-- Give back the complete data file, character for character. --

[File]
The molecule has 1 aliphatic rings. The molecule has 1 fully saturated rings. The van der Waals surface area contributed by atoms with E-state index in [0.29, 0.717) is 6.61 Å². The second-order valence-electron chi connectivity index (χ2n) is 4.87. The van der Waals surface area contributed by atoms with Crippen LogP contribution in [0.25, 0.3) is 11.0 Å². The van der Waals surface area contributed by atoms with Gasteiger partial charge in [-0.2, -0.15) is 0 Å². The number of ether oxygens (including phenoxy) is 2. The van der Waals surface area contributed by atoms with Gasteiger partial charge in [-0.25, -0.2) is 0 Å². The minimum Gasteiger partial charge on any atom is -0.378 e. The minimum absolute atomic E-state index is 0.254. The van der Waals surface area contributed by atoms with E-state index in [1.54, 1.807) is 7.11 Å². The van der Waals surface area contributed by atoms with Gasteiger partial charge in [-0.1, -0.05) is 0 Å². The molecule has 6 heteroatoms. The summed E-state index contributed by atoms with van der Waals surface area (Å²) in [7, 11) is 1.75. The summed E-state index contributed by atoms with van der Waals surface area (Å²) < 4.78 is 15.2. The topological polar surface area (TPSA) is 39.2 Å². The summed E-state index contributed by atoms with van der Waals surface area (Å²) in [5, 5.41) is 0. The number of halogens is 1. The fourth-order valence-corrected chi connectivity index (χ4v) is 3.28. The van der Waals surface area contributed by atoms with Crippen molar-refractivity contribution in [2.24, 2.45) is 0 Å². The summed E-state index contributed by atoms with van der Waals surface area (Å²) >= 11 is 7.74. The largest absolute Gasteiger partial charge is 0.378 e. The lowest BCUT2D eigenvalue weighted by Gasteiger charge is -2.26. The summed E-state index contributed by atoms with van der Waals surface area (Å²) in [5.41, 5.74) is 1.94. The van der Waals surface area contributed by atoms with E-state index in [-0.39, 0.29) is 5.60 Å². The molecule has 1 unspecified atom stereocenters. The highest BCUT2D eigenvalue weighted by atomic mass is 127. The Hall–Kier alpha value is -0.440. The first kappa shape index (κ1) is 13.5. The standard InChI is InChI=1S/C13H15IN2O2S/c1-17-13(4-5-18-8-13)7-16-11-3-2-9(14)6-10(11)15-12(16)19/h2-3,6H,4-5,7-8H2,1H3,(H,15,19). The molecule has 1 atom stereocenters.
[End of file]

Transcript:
The molecule has 1 aliphatic rings. The molecule has 1 fully saturated rings. The van der Waals surface area contributed by atoms with E-state index in [0.29, 0.717) is 6.61 Å². The second-order valence-electron chi connectivity index (χ2n) is 4.87. The van der Waals surface area contributed by atoms with Crippen LogP contribution in [0.25, 0.3) is 11.0 Å². The van der Waals surface area contributed by atoms with Gasteiger partial charge in [-0.2, -0.15) is 0 Å². The number of ether oxygens (including phenoxy) is 2. The van der Waals surface area contributed by atoms with Gasteiger partial charge in [-0.25, -0.2) is 0 Å². The minimum Gasteiger partial charge on any atom is -0.378 e. The minimum absolute atomic E-state index is 0.254. The van der Waals surface area contributed by atoms with E-state index in [1.54, 1.807) is 7.11 Å². The van der Waals surface area contributed by atoms with Gasteiger partial charge in [-0.1, -0.05) is 0 Å². The molecule has 6 heteroatoms. The summed E-state index contributed by atoms with van der Waals surface area (Å²) in [7, 11) is 1.75. The summed E-state index contributed by atoms with van der Waals surface area (Å²) < 4.78 is 15.2. The topological polar surface area (TPSA) is 39.2 Å². The summed E-state index contributed by atoms with van der Waals surface area (Å²) in [5, 5.41) is 0. The number of halogens is 1. The fourth-order valence-corrected chi connectivity index (χ4v) is 3.28. The van der Waals surface area contributed by atoms with Crippen molar-refractivity contribution in [2.24, 2.45) is 0 Å². The summed E-state index contributed by atoms with van der Waals surface area (Å²) >= 11 is 7.74. The largest absolute Gasteiger partial charge is 0.378 e. The lowest BCUT2D eigenvalue weighted by Gasteiger charge is -2.26. The summed E-state index contributed by atoms with van der Waals surface area (Å²) in [5.41, 5.74) is 1.94. The van der Waals surface area contributed by atoms with E-state index in [-0.39, 0.29) is 5.60 Å². The molecule has 1 unspecified atom stereocenters. The highest BCUT2D eigenvalue weighted by atomic mass is 127. The Hall–Kier alpha value is -0.440. The first kappa shape index (κ1) is 13.5. The standard InChI is InChI=1S/C13H15IN2O2S/c1-17-13(4-5-18-8-13)7-16-11-3-2-9(14)6-10(11)15-12(16)19/h2-3,6H,4-5,7-8H2,1H3,(H,15,19). The molecule has 1 atom stereocenters.